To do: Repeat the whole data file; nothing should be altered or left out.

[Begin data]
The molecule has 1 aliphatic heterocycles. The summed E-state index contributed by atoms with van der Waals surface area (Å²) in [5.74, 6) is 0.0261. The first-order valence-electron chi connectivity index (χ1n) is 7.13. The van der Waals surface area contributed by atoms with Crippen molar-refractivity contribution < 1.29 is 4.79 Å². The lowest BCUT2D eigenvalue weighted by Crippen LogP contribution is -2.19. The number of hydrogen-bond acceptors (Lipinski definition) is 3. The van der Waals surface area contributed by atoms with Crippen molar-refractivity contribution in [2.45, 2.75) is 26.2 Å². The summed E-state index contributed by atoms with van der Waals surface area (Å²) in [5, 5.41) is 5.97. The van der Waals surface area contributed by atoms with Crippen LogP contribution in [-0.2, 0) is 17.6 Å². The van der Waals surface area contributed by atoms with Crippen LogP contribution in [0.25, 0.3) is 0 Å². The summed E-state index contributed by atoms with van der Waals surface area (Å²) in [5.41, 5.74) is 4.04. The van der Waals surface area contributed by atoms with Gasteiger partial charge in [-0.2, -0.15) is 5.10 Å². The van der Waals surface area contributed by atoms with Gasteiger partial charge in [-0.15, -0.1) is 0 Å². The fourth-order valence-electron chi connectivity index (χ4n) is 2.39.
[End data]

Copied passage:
The molecule has 1 aliphatic heterocycles. The summed E-state index contributed by atoms with van der Waals surface area (Å²) in [5.74, 6) is 0.0261. The first-order valence-electron chi connectivity index (χ1n) is 7.13. The van der Waals surface area contributed by atoms with Crippen molar-refractivity contribution < 1.29 is 4.79 Å². The lowest BCUT2D eigenvalue weighted by Crippen LogP contribution is -2.19. The number of hydrogen-bond acceptors (Lipinski definition) is 3. The van der Waals surface area contributed by atoms with Crippen molar-refractivity contribution in [2.45, 2.75) is 26.2 Å². The summed E-state index contributed by atoms with van der Waals surface area (Å²) in [5, 5.41) is 5.97. The van der Waals surface area contributed by atoms with Crippen LogP contribution in [-0.2, 0) is 17.6 Å². The van der Waals surface area contributed by atoms with Crippen LogP contribution in [0.25, 0.3) is 0 Å². The summed E-state index contributed by atoms with van der Waals surface area (Å²) in [5.41, 5.74) is 4.04. The van der Waals surface area contributed by atoms with Gasteiger partial charge in [-0.2, -0.15) is 5.10 Å². The van der Waals surface area contributed by atoms with Gasteiger partial charge in [-0.15, -0.1) is 0 Å². The fourth-order valence-electron chi connectivity index (χ4n) is 2.39.